First Day of School

September 2014Sept 2014 letter

“It’s going to be okay… I was the same way when I came here, but not I’m better”
~Jordan, 7 years old

Dear Friend,

I bet you remember the feeling of the first day of school.  Seven year old Jordan sure did.  Last year as a first grader in the UrbanPromise School he walked into Miss Heath’s class a hot mess.  He threw himself on the floor, disobeyed Miss Heath, introduced choiuce new words to his class, and made a case for a boxing career by pummeling classmates.  He was angry, uncooperative, disruptive, and aggressive – and tht was his good day on day one!

IMG_9095-1Not surprisingly, that was why he was in our school.  His Mom, Miss Vera, was desperate.  In his old school she got called to pick him up every day during school.

“It was just a bad, bad situation.  I needed a better school for him, a clean slate,” his Mom remembered.  If Jordan was a slate, Miss heath had the chalk for the job.  I’d put Miss Heath up against any teacher in the state for being excellent, tough, with high standards and great love for her students, surpassed only by her love for God.  Jordan’s behavior also gave him a chance to get to know Mrs. Raines, our Principal.  Soon Miss Vera had a chance to meet Mrs. Raines, too.

“I know my son, and when Mrs. Raines called me in to meet with her I was sure it was to expel Jordan.  When she said no, you all wouldn’t give him, I lost it, I cried, I was so thankful.  I had help.”

The school just kept loving him, giving him hugs and telling him every morning we walked in that they were glad to see him and most of all they said they would pray for him, every day.”

A year later, with much chalk written on the slate, Jordan started his second year with us, still in Miss Heath’s class (our first and second grades are a combined class) – a boy transformed.  But the first day was once again exciting in Miss Heath’s class as Dray set a new first grade low by punching Miss Heath.

Jordan looked at Dray, and firmly told him this: “It’s going to be OK.  Miss Heath is a nice teacher.  I was the same way last year, but now I’m better.”

IMG_9071-1Jesus said that from the overflow of our hearts our mouths’ speak.  Jordan’s heart was offering some powerful prasie for Miss Heath and wisdom for Dray.  How does this kind of transformation happen in hearts that seem so hard?  The answer: staff who love Jesus, staff who love kids, staff who know that setting a high standard and consistently holding to it is love.  Miss Vera is one of our biggest supporters, volunteering in the school frequently and full of gratitude.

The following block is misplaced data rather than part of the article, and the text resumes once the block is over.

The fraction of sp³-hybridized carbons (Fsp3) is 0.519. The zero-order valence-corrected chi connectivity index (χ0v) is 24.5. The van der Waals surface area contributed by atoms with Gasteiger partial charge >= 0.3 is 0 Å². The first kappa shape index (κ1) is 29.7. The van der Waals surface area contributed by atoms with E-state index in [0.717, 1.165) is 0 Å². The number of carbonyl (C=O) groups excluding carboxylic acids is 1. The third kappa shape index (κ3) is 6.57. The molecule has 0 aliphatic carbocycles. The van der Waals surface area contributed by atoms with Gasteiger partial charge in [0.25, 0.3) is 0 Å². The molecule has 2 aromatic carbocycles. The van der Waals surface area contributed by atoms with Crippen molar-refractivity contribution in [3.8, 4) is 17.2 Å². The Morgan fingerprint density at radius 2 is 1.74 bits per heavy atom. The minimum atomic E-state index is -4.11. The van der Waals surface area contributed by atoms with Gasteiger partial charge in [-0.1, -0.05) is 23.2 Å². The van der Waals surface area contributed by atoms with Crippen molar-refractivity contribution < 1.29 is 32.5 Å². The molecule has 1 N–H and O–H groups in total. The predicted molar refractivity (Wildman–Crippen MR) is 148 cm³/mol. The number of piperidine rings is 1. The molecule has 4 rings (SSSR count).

Yesterday I was outside Miss Heath’s class and I heard her kindly but firmly say: “So when we line up for specials here is what we are going to do,” Miss Heath started.  After offering clear instructions she asked, “Do you understand? Remember, ‘I can do all things in Christ who strengthens me.”

This week the UrbanPromise School was cited in an editorial by our local paper as one of the four urban schools in Delaware that falling schools should look to as role models for achieving high standards for urban youth.  The other three were well funded, well resourced, prominent charter schools. I do not know the newspaper editor who wrote it and she has never visted us. This respect was earned by our teachers and staff loving kids in God’s name producing results.

Transformation comes from God.  Kids in tough situations need this.  Many schools are doing good work, but I am not ashamed of the Gospel of Christ for it is the power of God for salvation.  This power is what makes the UrbanPromise School unique, something a charter school can not do, something powerful, life changing and eternal.

I’m asking you to be part of this power to change kids lives and set an example for the world by supporting the resources these outsanding teachers need.  First, our kids have terrific looking new uniforms, royal blue with eagles.  If you give us $300 we can get one shirt for each staff member to be able to wear alongside their classes.  We have invested $2000 for a highly regarded reading curriculum that targets pre-K and Kindergarten.  Can you support half of this to give our kids the reading start so crucial to their future academics?  We’d like to send out kids to Coverdale Farms for a nutrition and wellness program over eight trips.  Can you pay for one trip for $500 and help our kids avoid the common trap of obesity?  We want Bibles for our older kids, quality ones so they will last, $30 each.  Or give the kids some fun and give $100 for new gym equipment (in fact, come on down and play kick ball with them!).

Thank you!


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Sept 2014 letter

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